The Golden Toilet – is museum taking the P*ss?

New York’s Guggenheim museum unveiled a solid gold toilet last week.  Whilst reading the story in the Guardian I was convinced this was some sort of April Fools joke.  But alas it wasn’t.

The fully functional, Solid Gold Toilet sits on the 4th floor of the museum with the only indication of the museum’s latest ‘exhibit’ being a security guard outside the toilet, a small plaque and a ‘no bag’ policy.  The practicalities of having a permanent security presence and stopping anyone taking a bag into the fully functional convenience may mean that at some point in the future the door will be replaced with a glass screen when the novelty wears off (and the costs are realised)?

In order to get it made, the museum sent two of its existing toilets over to Italy where the replica was made by the artist Maurizio Cattelan, who describes the piece as “100% art for the 99%”.  Cattelan made several casts of the various parts of the toilet which were then soldered together to make the perfect copy.


So what are the practicalities should any of my clients ask for such a thing?  Well if they can afford a Golden Loo I am not charging them enough!  The issues are all about security not cleaning – actually a Golden Toilet would be relatively easy to clean.  The toilet in question however will be cleaned every 15 minutes using a sanitizing wipe and steam cleaned at longer intervals to give a ‘hospital level of cleanliness’.  Anyone that has contracted a hospital acquired infection will be pleased!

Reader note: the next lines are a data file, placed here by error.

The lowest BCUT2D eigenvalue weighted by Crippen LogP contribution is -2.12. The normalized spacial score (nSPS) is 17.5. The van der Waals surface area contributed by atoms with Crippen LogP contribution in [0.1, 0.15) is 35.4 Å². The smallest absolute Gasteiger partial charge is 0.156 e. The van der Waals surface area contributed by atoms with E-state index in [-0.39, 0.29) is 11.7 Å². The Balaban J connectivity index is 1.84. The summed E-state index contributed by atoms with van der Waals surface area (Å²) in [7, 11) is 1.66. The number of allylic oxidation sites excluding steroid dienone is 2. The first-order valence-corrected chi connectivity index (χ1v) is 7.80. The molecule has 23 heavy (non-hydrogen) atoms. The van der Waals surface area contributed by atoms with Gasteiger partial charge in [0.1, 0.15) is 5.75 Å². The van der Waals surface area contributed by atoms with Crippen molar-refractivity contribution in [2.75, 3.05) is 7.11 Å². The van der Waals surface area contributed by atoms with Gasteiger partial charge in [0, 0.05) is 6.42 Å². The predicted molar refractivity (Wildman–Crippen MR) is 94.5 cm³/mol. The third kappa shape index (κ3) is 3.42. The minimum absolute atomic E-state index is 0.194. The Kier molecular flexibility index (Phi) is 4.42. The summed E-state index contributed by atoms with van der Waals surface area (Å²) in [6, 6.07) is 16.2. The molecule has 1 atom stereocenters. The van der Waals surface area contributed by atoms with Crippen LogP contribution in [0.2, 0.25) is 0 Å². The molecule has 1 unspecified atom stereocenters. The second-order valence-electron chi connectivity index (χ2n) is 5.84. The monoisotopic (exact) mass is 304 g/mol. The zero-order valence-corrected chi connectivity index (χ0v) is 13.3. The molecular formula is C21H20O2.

However maybe I am reading too much into this – the piece is titled ‘America’.  I am no art connoisseur, but if this is a reference to America ‘going down the pan’ and the ongoing US Election campaigns then maybe Cattelan and the Guggenheim deserve more credit.  Let’s hope that when the Golden Throne is no longer newsworthy that the ‘Powers That Be’ melt it down and use the funds to build 1 million toilets in the third world.  That would touch many more lives than the 4th floor of a New York Museum.

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